Follow by Email

Sunday, 20 August 2017

Petrarch, Sir Thomas Wyatt and William Barnes: Sonnet 189, two translations from the Italian



Petrarch, Sonnet 189

Passa la nave mia colma d'oblio
per aspro mare, a mezza notte il verno,
enfra Scilla et Caribdi; et al governo
siede 'l signore, anzi 'l nimico mio.

A ciascun remo un penser pronto et rio
che la tempesta e 'l fin par ch'abbi a scherno;
la vela rompe un vento humido eterno
di sospir', di speranze, et di desio.

Pioggia di lagrimar, nebbia di sdegni
bagna et rallenta le già stanche sarte,
che son d'error con ignorantia attorto.

Celansi i duo mei dolci usati segni;
morta fra l'onde è la ragion et l'arte,
tal ch'incomincio a desperar del porto



Sir Thomas Wyatt's version:


My galley charged with forgetfulness
   Thorough sharp seas in winter nights doth pass
   ‘Tween rock and rock; and eke mine enemy, alas,
   That is my lord, steereth with cruelness;
And every oar a thought in readiness,
   As though that death were light in such a case.
   An endless wind doth tear the sail apace
   Of forced sighs, and trusty fearfulness.
A rain of tears, a cloud of dark disdain,
   Hath done the wearied cords great hinderance;
   Wreathed with error and eke with ignorance,
The stars be hid that led me to this pain;
   Drowned is reason that should me consort,
And I remain despairing of the port.


William Barnes' translation (from William Barnes of Dorset, Giles Dugdale, 1953)




















Barnes included his translation in a letter to Julia Miles (his wife-to-be), dated Mere, December 4, 1826. He tells her that he translated it for amusement, adding that "it suited my case at that that time in some points".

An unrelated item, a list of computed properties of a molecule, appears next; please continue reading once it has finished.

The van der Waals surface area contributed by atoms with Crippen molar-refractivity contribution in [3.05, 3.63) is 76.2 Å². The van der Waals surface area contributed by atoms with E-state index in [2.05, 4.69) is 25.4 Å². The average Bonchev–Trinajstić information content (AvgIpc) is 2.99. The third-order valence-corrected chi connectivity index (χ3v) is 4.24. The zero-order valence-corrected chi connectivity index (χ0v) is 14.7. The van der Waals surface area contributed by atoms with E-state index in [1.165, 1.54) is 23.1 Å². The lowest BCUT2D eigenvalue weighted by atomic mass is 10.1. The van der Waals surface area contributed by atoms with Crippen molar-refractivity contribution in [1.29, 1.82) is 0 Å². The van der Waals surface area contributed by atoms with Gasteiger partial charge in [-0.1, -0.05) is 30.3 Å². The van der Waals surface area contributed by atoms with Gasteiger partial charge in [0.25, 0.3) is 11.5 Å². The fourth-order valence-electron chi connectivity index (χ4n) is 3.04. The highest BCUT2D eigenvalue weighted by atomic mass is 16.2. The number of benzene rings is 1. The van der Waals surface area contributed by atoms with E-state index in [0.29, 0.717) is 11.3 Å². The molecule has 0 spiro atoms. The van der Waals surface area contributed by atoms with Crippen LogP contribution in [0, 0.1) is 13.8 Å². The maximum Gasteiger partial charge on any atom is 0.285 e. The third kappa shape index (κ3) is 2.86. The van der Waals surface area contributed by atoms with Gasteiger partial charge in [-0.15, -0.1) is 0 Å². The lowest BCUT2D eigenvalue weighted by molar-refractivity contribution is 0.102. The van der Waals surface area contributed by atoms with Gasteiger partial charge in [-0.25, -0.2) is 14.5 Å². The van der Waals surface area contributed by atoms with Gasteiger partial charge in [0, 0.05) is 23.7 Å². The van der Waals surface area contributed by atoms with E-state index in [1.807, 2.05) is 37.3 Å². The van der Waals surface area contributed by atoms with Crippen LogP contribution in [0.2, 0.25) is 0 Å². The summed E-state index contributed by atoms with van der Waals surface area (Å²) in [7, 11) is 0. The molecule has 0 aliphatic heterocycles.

Related:

Another Petrarch Sonnet, Una Candida Cerva, set to music by my great friend, the late Raul Scacchi



La Rochelle, France: Two Paintings of the Port



The Port at La Rochelle, Albert Marquet


Jean Rigaud, The entrance to the Port of La Rochelle



The "Best Places" to Live in the UK: Top Twenty, 2017, Halifax Quality of Life Index


Good news for some...

From Lauen Weymouth,  Love Money via MSN

"The tenth annual Halifax Quality of Life Index has ranked 250 districts across the UK to find out where living standards are highest. The research looked at 24 categories including average earnings, employment, health, life expectancy, personal well-being, education and broadband speed".

West Dorset at No. 15:

"The district of West Dorset, which includes towns such as Dorchester, Sherborne, Bridport and Beaminster, jumped up 19 places this year from position 34 in 2015. It is also ranked as the best place to retire to, due to high life expectancy, good health and general affluence".

Purbeck came No 7:

"This Dorset region, which is home to Corfe Castle, Wool, Swanage and Bovington, scored seventh place this year, after not making the top 50 last year. Much like the rest of Dorset, Purbeck is popular for retirees and families alike, as it is one of the safest, most affluent and picturesque areas in the UK".

Winchester came top:

1. WINCHESTER

"The district of Winchester in Hampshire won the top spot in this year's survey. It had one of the highest employment rates in all 250 districts included in the research at 83.1%, compared to a UK average of 73.7%. Crime rates are also among the lowest in the country and the adult population is among the happiest, satisfied, content and least anxious in the UK".


I keep thinking of Grenfell Tower.


Mississippi Fred McDowell - Write Me a Few Lines, 1969


From Dust-to-Digital

The same year I heard him perform live:



More wonderful blues and jazz videos


Greek Migration to the UK



A little Greece in Britain, Constantinos Zoulas, from eKathimerini

"The largest wave of Greek migration to Britain occurred after 2012. According to data from the UK’s National Insurance Fund, 7,500 Greeks started working in the country in 2012, 9,800 in 2013 and 12,000 in 2015. What kinds of jobs have they taken? “Any kind you can imagine,” said NP, who was among the first new immigrants to arrive. “In England you don’t just find Greeks employed in the finance sector, you also find them working as doctors, directors and musicians. There are Greeks in the construction sector too,” he said, explaining that few back home are aware of “how many thousands of engineers and architects have migrated here from our country, bringing their whole crews along with them.”





Souli, Epirus: Investment in the Historic Region of the Souliots



This could be a huge success story! Long overdue.

From Kathimerini (in Greek)


Related:


Chapter 4, from the book below